Hypersomnia (or Excessive Daytime Sleepiness)

If you find that you feel abnormally tired and sleepy during the day, you may have a condition called hypersomnia. Some people with hypersomnia fall asleep while driving or while working, but this condition should not be confused with narcolepsy, which is characterized more by frequent “attacks” of sudden sleep, though the two conditions are related and symptoms do overlap. Surveys conducted by the National Sleep Foundation have concluded that 4 out of every 10 people experience hypersomnia symptoms occasionally, although chronic hypersomnia is slightly less common.

Causes of Hypersomnia

Depending on the person, excessive sleepiness during the day can be a result of various circumstances. Sometimes, having trouble staying away during the day is a sign that a person has a deeper condition, such as narcolepsy (daytime sleepiness and frequent “attacks” of sleep) or sleep apnea (inconsistent and interrupted breathing patterns during sleep that keep a person from experiencing deep rapid eye movement, or REM, cycles). General sleep deprivation caused by insomnia or a person’s lifestyle choices is also another probable cause.

Furthermore, factors that cause a person to need too much sleep during the day include emotional problems, obesity, excessive drug and alcohol use (including prescription medication and tranquilizers), the presence and pain of external injuries and some neurological diseases like multiple sclerosis (an autoimmune disease marked by a malformed central nervous system  that causes problems in many bodily functions). Hypersomnia also tends to run in families and may be a genetic condition.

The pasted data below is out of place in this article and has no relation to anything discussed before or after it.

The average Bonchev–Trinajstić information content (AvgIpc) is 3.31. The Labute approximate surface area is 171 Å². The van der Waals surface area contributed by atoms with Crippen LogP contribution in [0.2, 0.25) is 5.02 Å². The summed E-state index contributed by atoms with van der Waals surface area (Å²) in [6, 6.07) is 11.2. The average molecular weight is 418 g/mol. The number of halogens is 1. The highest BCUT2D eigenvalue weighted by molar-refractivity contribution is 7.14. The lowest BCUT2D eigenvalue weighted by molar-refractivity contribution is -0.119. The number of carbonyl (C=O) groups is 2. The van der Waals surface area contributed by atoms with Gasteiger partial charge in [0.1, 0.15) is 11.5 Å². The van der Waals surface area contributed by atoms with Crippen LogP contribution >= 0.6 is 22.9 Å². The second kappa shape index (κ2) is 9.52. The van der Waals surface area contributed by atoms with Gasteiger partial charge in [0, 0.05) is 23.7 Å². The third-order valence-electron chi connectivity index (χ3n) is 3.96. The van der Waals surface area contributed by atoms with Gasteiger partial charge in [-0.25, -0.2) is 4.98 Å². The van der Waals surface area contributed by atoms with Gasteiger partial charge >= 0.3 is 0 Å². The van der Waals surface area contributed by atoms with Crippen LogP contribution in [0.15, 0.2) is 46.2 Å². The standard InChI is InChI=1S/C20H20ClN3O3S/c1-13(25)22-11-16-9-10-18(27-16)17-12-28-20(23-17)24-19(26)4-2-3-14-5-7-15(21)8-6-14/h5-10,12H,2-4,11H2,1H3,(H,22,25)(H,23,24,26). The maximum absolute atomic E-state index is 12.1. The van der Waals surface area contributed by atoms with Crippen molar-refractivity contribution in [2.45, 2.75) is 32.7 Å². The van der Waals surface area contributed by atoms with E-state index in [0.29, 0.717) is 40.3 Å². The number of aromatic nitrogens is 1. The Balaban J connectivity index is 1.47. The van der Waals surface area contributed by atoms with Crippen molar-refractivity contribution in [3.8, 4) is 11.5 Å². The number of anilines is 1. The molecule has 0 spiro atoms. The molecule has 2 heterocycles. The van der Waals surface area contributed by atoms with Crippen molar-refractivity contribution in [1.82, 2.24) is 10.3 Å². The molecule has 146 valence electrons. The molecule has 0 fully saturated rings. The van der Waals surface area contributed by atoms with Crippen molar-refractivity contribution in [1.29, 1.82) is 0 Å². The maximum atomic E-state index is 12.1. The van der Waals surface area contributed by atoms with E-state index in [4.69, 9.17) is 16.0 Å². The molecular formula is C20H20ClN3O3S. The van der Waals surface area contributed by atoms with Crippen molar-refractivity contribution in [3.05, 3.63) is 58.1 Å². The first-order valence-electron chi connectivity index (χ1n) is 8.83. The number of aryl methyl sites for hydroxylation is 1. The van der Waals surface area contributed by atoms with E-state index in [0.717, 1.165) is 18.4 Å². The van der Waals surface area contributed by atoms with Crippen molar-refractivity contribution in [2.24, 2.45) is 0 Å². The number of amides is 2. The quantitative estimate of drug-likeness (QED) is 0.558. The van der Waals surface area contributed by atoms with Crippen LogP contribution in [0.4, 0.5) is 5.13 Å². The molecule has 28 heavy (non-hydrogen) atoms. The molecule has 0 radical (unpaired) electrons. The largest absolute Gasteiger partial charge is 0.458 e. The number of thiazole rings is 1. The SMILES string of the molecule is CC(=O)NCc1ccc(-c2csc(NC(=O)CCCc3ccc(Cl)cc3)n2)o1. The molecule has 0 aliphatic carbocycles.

Seeking Professional Help for Hypersomnia and Sleepiness

Simple blood and imaging tests may be used in certain doctors’ office and sleep study centers to diagnose a person’s hypersomnia and determine the best method of hypersomnia treatment—including but not limited to CT scan, polysomnography (or a sleep study) and electroencephalogram (EEG).

Depending on what underlying issues are detected during the doctors’ tests, a hypersomnia patient could be prescribed medicinal drugs or other form of treatment. A condition like sleep apnea will need to be treated directly, with a mask and machine to provide continuous positive airway pressure (CPAP) or alternative devices or surgery. Otherwise, hypersomnia is sometimes coped with simply by changing one’s living and sleeping habits (i.e. reducing intake of caffeine and alcohol or going to bed earlier). Contact a sleep doctor if you feel you might have an underlying medical condition that makes you feel very sleepy.